Jon Jones and the 10 Greatest Champions in UFC History

G DAnalyst IIIDecember 20, 2011

Jon Jones and the 10 Greatest Champions in UFC History

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    In any global sport, there's a fine line between what's known as good and what's known as great.

    There are many good athletes in the world of sports, but there are few who receive the recognition of "great."

    In mixed martial arts, fighters are classified by what they achieve over the course of their career.

    More times than not, a fighter recognized as great will have a title to show for their accomplishments.

    Specifically in the UFC, there have been some of the greatest champions who've stepped away from the sport while others remain alive and well.

    So, the following slides display the 10 greatest champions in UFC history.

10. Jon Jones

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    At just 24 years of age, Jon "Bones" Jones is the "now" version of the UFC as he's come to establish himself as the most dominant 205-pound fighter in the UFC today.

    Jones captured his light heavyweight title in a win over Mauricio "Shogun" Rua at UFC 128.

    Since then, Jones has successfully defended his title against the likes of former champions in Quinton "Rampage" Jackson and Lyoto Machida.

    While Jones still has plenty of challengers that await him, he's done enough to earn a spot in the top 10 of all time.

9. Royce Gracie

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    What's a list without the first ever champion in UFC history?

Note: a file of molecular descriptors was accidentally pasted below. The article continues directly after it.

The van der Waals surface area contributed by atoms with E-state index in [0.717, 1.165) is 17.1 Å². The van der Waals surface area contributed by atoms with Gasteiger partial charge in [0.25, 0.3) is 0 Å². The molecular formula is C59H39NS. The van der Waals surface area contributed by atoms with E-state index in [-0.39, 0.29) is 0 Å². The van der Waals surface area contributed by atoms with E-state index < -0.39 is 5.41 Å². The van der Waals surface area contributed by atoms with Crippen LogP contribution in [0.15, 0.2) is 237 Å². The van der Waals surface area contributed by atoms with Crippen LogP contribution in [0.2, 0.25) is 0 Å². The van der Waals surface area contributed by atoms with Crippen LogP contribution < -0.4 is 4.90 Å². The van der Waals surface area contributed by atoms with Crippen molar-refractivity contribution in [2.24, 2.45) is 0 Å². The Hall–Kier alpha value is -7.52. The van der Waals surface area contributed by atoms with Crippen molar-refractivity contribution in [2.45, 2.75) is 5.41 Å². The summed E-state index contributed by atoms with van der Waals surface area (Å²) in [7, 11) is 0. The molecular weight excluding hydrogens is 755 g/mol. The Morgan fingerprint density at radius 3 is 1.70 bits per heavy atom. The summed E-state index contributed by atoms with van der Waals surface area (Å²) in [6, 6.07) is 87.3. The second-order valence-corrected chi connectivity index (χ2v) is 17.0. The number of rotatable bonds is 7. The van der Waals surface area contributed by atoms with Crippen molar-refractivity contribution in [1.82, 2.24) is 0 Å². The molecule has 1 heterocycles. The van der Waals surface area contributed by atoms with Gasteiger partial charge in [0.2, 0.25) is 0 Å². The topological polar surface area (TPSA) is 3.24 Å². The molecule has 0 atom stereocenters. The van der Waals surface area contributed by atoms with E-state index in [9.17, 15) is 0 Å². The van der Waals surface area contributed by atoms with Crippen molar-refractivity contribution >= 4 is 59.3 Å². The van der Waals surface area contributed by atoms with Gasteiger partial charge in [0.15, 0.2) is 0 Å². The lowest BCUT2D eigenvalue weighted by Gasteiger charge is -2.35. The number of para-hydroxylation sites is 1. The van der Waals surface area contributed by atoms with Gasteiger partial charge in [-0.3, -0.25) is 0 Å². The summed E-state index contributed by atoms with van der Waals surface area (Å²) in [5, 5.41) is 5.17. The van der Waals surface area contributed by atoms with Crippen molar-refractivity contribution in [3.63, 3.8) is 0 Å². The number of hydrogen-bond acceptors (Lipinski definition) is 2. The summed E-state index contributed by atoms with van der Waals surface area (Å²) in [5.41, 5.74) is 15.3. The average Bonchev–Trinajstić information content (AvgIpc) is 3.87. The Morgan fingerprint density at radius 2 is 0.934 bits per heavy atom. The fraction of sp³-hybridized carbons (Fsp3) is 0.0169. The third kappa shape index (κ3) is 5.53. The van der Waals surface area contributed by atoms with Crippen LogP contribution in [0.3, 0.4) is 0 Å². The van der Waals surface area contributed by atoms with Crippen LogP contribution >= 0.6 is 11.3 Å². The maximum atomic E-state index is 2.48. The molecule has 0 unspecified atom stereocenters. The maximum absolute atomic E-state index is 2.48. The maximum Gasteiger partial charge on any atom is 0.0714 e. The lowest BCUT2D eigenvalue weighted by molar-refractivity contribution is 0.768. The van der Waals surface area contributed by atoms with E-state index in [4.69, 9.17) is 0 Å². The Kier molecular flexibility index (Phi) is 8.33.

Enter Royce Gracie.

    While things were ran differently during the Gracie days, he remains a top champion in the history of the organization.

    Gracie won the first, second and fourth UFC tournament.

8. Tito Ortiz

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    At one point in his career, Tito Ortiz was considered the most dangerous light heavyweight in the world.

    After being announced the newest 205-pound champion in a win over Wanderlei Silva at UFC 25, Ortiz would go on to break an older record with five consecutive title defenses.

    Ortiz successfully defended his title against top opponents in Evan Tanner, Ken Shamrock and Vladimir Matyushenko.

7. BJ Penn

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    BJ Penn isn't your ordinary champion as he's one of two fighters to have ever held a title in more than one weight division.

    "The Prodigy" is a former lightweight and welterweight champion and has defended his 155-pound title against opponents such as Sean Sherk, Kenny Florian, and Diego Sanchez.

    Penn was also declared the welterweight champion in a submission victory over Matt Hughes at UFC 46.

6. Frank Shamrock

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    Frank Shamrock was first declared a UFC champion in his victory over Kevin Jackson at UFC Japan in 1997.

    Shamrock would go on to prove his dominance as he had little-to-no competition in his next four bouts as he breezed through his opponents minus a four-round war with Tito Ortiz at UFC 22.